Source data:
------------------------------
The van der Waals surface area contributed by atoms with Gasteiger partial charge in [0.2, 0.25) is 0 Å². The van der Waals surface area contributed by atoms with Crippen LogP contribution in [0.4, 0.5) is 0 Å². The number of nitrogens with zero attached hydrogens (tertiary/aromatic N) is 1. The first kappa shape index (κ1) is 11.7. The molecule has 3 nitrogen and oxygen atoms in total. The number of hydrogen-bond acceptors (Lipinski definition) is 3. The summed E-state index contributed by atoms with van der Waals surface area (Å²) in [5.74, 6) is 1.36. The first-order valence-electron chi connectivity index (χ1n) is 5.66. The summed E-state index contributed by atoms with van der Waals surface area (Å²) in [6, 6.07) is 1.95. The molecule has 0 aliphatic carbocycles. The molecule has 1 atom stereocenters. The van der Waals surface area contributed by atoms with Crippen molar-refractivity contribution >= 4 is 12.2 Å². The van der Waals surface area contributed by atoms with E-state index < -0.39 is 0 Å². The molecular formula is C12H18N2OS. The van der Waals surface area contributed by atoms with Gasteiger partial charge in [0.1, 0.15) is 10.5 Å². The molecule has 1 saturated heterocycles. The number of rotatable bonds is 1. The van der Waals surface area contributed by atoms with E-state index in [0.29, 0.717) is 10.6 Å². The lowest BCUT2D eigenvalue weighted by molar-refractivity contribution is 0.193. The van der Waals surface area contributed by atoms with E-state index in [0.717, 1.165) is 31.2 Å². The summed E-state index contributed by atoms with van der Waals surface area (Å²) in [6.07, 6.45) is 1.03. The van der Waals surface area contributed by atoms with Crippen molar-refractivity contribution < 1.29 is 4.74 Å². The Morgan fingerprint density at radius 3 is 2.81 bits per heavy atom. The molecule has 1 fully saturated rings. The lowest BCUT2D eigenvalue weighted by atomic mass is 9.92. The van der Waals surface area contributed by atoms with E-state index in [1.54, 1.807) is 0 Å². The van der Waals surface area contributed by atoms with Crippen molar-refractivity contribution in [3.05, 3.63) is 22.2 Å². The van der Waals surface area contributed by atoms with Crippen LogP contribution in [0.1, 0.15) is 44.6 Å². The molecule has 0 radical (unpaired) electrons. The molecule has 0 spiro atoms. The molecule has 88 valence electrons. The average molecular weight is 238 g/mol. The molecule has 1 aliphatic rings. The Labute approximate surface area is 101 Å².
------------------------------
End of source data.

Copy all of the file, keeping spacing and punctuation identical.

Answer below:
The van der Waals surface area contributed by atoms with Gasteiger partial charge in [0.2, 0.25) is 0 Å². The van der Waals surface area contributed by atoms with Crippen LogP contribution in [0.4, 0.5) is 0 Å². The number of nitrogens with zero attached hydrogens (tertiary/aromatic N) is 1. The first kappa shape index (κ1) is 11.7. The molecule has 3 nitrogen and oxygen atoms in total. The number of hydrogen-bond acceptors (Lipinski definition) is 3. The summed E-state index contributed by atoms with van der Waals surface area (Å²) in [5.74, 6) is 1.36. The first-order valence-electron chi connectivity index (χ1n) is 5.66. The summed E-state index contributed by atoms with van der Waals surface area (Å²) in [6, 6.07) is 1.95. The molecule has 0 aliphatic carbocycles. The molecule has 1 atom stereocenters. The van der Waals surface area contributed by atoms with Crippen molar-refractivity contribution >= 4 is 12.2 Å². The van der Waals surface area contributed by atoms with E-state index < -0.39 is 0 Å². The molecular formula is C12H18N2OS. The van der Waals surface area contributed by atoms with Gasteiger partial charge in [0.1, 0.15) is 10.5 Å². The molecule has 1 saturated heterocycles. The number of rotatable bonds is 1. The van der Waals surface area contributed by atoms with E-state index in [0.29, 0.717) is 10.6 Å². The lowest BCUT2D eigenvalue weighted by molar-refractivity contribution is 0.193. The van der Waals surface area contributed by atoms with E-state index in [0.717, 1.165) is 31.2 Å². The summed E-state index contributed by atoms with van der Waals surface area (Å²) in [6.07, 6.45) is 1.03. The van der Waals surface area contributed by atoms with Crippen molar-refractivity contribution < 1.29 is 4.74 Å². The Morgan fingerprint density at radius 3 is 2.81 bits per heavy atom. The molecule has 1 fully saturated rings. The lowest BCUT2D eigenvalue weighted by atomic mass is 9.92. The van der Waals surface area contributed by atoms with E-state index in [1.54, 1.807) is 0 Å². The van der Waals surface area contributed by atoms with Crippen molar-refractivity contribution in [3.05, 3.63) is 22.2 Å². The van der Waals surface area contributed by atoms with Crippen LogP contribution in [0.1, 0.15) is 44.6 Å². The molecule has 0 radical (unpaired) electrons. The molecule has 0 spiro atoms. The molecule has 88 valence electrons. The average molecular weight is 238 g/mol. The molecule has 1 aliphatic rings. The Labute approximate surface area is 101 Å².